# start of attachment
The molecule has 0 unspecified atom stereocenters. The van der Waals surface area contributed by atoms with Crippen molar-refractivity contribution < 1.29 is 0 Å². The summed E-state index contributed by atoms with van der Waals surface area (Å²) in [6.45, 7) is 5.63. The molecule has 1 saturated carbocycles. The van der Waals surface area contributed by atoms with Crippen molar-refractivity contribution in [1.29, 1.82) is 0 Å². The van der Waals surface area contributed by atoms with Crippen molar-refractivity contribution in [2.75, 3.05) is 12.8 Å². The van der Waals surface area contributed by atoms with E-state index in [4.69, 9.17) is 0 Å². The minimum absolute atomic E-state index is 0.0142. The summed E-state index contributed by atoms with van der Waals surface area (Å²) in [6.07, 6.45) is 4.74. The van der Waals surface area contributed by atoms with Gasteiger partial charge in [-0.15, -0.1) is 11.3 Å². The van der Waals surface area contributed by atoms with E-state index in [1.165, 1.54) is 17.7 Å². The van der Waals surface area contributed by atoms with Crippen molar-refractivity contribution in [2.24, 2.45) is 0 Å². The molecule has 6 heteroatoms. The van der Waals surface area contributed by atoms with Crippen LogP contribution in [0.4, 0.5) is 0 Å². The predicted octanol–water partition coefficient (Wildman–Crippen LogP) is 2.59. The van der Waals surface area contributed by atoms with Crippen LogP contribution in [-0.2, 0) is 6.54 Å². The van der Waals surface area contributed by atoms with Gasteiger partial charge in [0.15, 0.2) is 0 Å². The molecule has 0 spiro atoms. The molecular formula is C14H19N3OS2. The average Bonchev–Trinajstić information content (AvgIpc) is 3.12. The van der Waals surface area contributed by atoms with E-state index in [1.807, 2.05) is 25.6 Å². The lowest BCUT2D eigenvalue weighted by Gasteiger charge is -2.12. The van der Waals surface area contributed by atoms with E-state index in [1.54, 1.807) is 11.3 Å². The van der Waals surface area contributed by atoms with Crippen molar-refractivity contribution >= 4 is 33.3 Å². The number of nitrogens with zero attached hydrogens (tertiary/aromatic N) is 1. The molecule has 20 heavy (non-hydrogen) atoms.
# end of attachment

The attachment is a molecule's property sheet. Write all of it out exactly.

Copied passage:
The molecule has 0 unspecified atom stereocenters. The van der Waals surface area contributed by atoms with Crippen molar-refractivity contribution < 1.29 is 0 Å². The summed E-state index contributed by atoms with van der Waals surface area (Å²) in [6.45, 7) is 5.63. The molecule has 1 saturated carbocycles. The van der Waals surface area contributed by atoms with Crippen molar-refractivity contribution in [1.29, 1.82) is 0 Å². The van der Waals surface area contributed by atoms with Crippen molar-refractivity contribution in [2.75, 3.05) is 12.8 Å². The van der Waals surface area contributed by atoms with E-state index in [4.69, 9.17) is 0 Å². The minimum absolute atomic E-state index is 0.0142. The summed E-state index contributed by atoms with van der Waals surface area (Å²) in [6.07, 6.45) is 4.74. The van der Waals surface area contributed by atoms with Gasteiger partial charge in [-0.15, -0.1) is 11.3 Å². The van der Waals surface area contributed by atoms with E-state index in [1.165, 1.54) is 17.7 Å². The van der Waals surface area contributed by atoms with Crippen molar-refractivity contribution in [2.24, 2.45) is 0 Å². The molecule has 6 heteroatoms. The van der Waals surface area contributed by atoms with Crippen LogP contribution in [0.4, 0.5) is 0 Å². The predicted octanol–water partition coefficient (Wildman–Crippen LogP) is 2.59. The van der Waals surface area contributed by atoms with Crippen LogP contribution in [-0.2, 0) is 6.54 Å². The van der Waals surface area contributed by atoms with Gasteiger partial charge in [0.15, 0.2) is 0 Å². The molecule has 0 spiro atoms. The molecular formula is C14H19N3OS2. The average Bonchev–Trinajstić information content (AvgIpc) is 3.12. The van der Waals surface area contributed by atoms with E-state index in [1.807, 2.05) is 25.6 Å². The lowest BCUT2D eigenvalue weighted by Gasteiger charge is -2.12. The van der Waals surface area contributed by atoms with E-state index in [1.54, 1.807) is 11.3 Å². The van der Waals surface area contributed by atoms with Crippen molar-refractivity contribution >= 4 is 33.3 Å². The number of nitrogens with zero attached hydrogens (tertiary/aromatic N) is 1. The molecule has 20 heavy (non-hydrogen) atoms.